The ascent of cryptocurrency has made many millionaires, but it’s undoubtedly given grey hairs to many bankers in the public and private sectors. Here’s what some of the most prominent financial leaders are saying about cryptocurrency this week.
Yesterday, at the Bloomberg Year Ahead summit in New York, Citigroup Inc. CEO Michael Corbat discussed the looming threat of bitcoin and other private cryptocurrencies. He said, “I don’t think governments are going to take lightly other people coming in and potentially disrupting their abilities around data, around tax collection, around money laundering, around know-your-customer.”
He added, “It’s likely that we’re going to see governments introduce, not cryptocurrencies – I think cryptocurrency is a bad moniker for that – but a digital currency.”
In a Tuesday interview at the Web Summit in Lisbon, Portugal, Frédéric Oudéa – the chief executive officer of Société Générale and president of the European Banking Federation – cast doubts about the viability of private cryptocurrencies, but shared his optimism regarding distributed ledger technology.
"I can't see a future of [virtual currency] when I see the attention [given] by all governments and regulators on anti-money laundering, on anti-tax evasion, on anti-terrorism financing. The anonymity of the transaction is a problem,” noted Oudéa, voicing a common misconception about the privacy – or rather lack thereof – afforded by bitcoin.
"I'm more a believer [in] a distributed ledger technology where you have a defined set of players (that are) well-identified," he said, reflecting a common attitude among bankers. "We choose this mix of crypto technology to secure transactions."
Indeed, Société Générale is a participant in a DLT-based commodities trading consortium, which is expected to be operational by the end of 2018. Other members include: BP, Shell and Statoil; trading houses Gunvor, Koch Supply & Trading, and Mercuria; and banks ABN Amro and ING.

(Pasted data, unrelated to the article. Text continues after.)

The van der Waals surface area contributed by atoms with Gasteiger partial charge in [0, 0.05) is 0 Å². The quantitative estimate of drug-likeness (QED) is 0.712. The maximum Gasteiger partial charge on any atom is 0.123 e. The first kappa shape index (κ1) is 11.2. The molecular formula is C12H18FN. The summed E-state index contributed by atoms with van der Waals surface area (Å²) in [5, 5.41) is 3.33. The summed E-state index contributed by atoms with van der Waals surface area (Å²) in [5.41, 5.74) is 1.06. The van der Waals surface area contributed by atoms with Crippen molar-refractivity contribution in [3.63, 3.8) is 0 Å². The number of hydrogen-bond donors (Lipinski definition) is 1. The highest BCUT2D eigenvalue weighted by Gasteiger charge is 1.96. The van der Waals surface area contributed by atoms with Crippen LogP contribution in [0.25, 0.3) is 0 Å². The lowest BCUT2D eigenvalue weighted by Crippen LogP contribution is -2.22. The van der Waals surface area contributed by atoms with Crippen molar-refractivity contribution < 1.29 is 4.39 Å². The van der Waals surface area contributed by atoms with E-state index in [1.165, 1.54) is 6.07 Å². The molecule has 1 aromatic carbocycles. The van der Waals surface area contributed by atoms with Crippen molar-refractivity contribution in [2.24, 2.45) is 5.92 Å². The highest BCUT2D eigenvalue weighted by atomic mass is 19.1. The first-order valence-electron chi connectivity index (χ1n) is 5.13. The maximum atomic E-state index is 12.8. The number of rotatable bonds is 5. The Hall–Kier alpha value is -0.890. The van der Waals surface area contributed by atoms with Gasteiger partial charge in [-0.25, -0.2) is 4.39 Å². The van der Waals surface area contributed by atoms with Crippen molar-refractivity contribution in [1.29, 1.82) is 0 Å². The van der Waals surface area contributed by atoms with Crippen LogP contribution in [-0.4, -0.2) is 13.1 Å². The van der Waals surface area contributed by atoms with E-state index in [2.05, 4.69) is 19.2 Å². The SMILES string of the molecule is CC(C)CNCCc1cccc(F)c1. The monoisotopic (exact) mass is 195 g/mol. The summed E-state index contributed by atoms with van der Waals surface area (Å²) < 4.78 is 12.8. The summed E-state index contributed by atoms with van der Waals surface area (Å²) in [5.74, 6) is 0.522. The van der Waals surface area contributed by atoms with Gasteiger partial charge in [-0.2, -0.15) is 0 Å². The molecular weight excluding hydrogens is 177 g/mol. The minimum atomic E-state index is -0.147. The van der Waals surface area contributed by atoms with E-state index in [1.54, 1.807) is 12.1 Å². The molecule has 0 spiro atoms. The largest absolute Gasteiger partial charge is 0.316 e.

European Central Bank
In a Thursday speech entitled “The future of finance and the outlook for regulation,” European Central Bank vice president Vítor Constâncio said, “So-called private ‘cryptocurrencies’ can never prevail as general money substitutes.”
“Their designation is a misnomer as they are not a currency but just a commodity used as a speculative asset and as a restricted medium of exchange in very special circumstances, comprising criminal activities or failed states with collapsed institutions.”
Constâncio, who made these remarks at the Financial Regulatory Outlook Conference organized by the Centre for International Governance Innovation and Oliver Wyman, has not hesitated to share his disdain for cryptocurrency. In September 2017, he declared that bitcoin poses no threat to the ECB’s monetary control. But today, he added a little more nuance to this attitude, perhaps, in recognition of potential state-backed cryptocurrencies (e.g. China, Russia).
“The use of the blockchain by central banks to create digital currency open to all citizens without limits would be really disruptive,” added Constâncio. “This would be a radical political choice that could end banking as we know it and is therefore unlikely to happen.”